Five Questions on Coach Petrino's Family Foundation Courage Camp

(Source: WAVE 3 News)
(Source: WAVE 3 News)
Updated: Jul. 20, 2018 at 1:06 AM EDT
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Coach Petrino poses with his daughter, Kelsey Petrino Scott, who runs the Petrino Family...
Coach Petrino poses with his daughter, Kelsey Petrino Scott, who runs the Petrino Family Foundation. (Source: Family photo)

LOUISVILLE, KY (WAVE) - This Saturday, University of Louisville football Coach Bobby Petrino will be coaching kids who don't typically suit up for him.

They have all been patients of Norton Children's Hospital and many of them have heart conditions (including my son, Colt).

This is the fourth year for the Petrino Family Foundation's "Courage Camp." The foundation chose that name because they said it takes courage for these kids to go through all they have and still remain so positive about life.

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Last year was the first year that my son and his twin Cade took part. I was so overwhelmed with emotion watching them and the other children throw footballs with the players, get tips from Coach Petrino, and have the players cheer them on. It's truly inspiring. And yes, last year Heisman Trophy winner Lamar Jackson was there for the entire four hours.

This year, they will have five stations for the children to rotate through. One of the big highlights of the day is getting a chance to talk with the players, take pictures with them, and get their autographs. Penn Station donates lunch for the event.

Petrino's daughter, Kelsey Petrino Scott, is the Executive Director of the Petrino Family Foundation. She took a few minutes to answer my five questions on this Saturday's Courage Camp.

1.) What do the players think about taking part?

We have never had any problems getting the players to volunteer for this event. They understand the situation these kids have been in and they love helping to put a smile on their faces. This year we are close to expecting the entire team to be there -- all on a volunteer basis. You can see on their faces and in their smiles how much fun they have at this event. That might even be compared to the fun the kids are having, as well. It gives them an opportunity to share the game they love with kids who are just so grateful to be there and experience it with them.

2.) Your own family recently had a scare with your daughter who was born eight weeks early. How is she doing today?

Anissa is now 9 months old and doing great. Karma has its way of making it around, and having two children/grandchildren go through a NICU center that we have helped to support, receiving the best care available, really makes you know you are doing the right things. Seeing your child hooked up to monitors and breathing and feeding tubes is a sight no parent wants to see, no matter how big or small they are. And also being able to share in and relate to the appreciation you develop for the staff, nurses, and doctors that help you through those situations. It really just makes everyone feel like family in some sense of the form.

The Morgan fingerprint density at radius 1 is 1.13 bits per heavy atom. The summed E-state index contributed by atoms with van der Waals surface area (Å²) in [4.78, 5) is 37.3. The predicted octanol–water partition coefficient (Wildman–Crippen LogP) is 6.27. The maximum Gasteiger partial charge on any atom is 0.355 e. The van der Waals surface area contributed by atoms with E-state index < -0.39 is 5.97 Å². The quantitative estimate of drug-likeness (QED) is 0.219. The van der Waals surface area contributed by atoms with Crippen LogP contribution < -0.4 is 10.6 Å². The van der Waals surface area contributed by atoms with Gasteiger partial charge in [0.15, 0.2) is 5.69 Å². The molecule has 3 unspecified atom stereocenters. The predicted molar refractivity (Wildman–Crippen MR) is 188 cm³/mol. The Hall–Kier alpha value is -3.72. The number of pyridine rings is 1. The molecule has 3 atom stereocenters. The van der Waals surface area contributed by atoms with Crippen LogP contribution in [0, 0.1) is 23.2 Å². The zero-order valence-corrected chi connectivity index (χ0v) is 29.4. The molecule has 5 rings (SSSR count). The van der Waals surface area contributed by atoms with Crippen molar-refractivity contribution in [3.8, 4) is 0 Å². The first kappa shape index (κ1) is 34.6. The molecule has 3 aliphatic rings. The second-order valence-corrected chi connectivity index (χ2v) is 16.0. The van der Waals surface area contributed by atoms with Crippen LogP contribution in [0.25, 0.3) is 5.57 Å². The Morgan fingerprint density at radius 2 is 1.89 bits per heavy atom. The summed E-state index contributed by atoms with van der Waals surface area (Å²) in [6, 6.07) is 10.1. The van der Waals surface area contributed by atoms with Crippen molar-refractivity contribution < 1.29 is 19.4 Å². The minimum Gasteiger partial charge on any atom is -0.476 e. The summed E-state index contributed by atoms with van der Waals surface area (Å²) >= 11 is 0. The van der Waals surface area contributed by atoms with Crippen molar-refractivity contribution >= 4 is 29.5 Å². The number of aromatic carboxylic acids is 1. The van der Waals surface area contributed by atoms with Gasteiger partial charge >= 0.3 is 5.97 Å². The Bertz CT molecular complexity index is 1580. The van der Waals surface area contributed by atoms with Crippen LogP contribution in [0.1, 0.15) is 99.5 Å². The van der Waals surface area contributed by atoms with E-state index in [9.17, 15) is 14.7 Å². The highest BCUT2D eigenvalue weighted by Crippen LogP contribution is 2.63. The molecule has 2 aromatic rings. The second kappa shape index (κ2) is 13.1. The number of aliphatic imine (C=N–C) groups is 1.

3.) What does your foundation have planned for the future?

We have a lot planned. We are going to continue to grow and expand upon our #LoveLouisville campaign. We will finish our current pledge to the Children's Hospital for the Trauma Room in the next few years and will then be able to sit down with them to find out what other projects we can help them with. Every year we are also able to give more to other local charities who are doing great things by supporting them in their fundraising efforts. We will also have our first scholarship graduate in 2019, which is exciting and kind of sad all at the same time. He is a great kid and we could not be prouder of him.

4.) What's your biggest takeaway from these days?

Appreciation. You really leave events like this with your worries and cares in the back of your head and you get to just appreciate the moment. These kids know how to live in the moment, and find the good in just about everything. It's definitely a contagious feeling.

5.) You also include siblings. Why was that important for you?

After spending time with the families and staff from the hospitals, we learned the siblings of the kids from the hospital can tend to feel left out a little at times. Having a sibling that requires a lot of attention can be a difficult thing for a child to completely understand. By inviting the siblings, we give them a chance to feel included as well. The best part about it too is, for the most part, you have no idea who is a child from the hospital and who isn't. They are all so happy and appreciative, it makes it all worth it.

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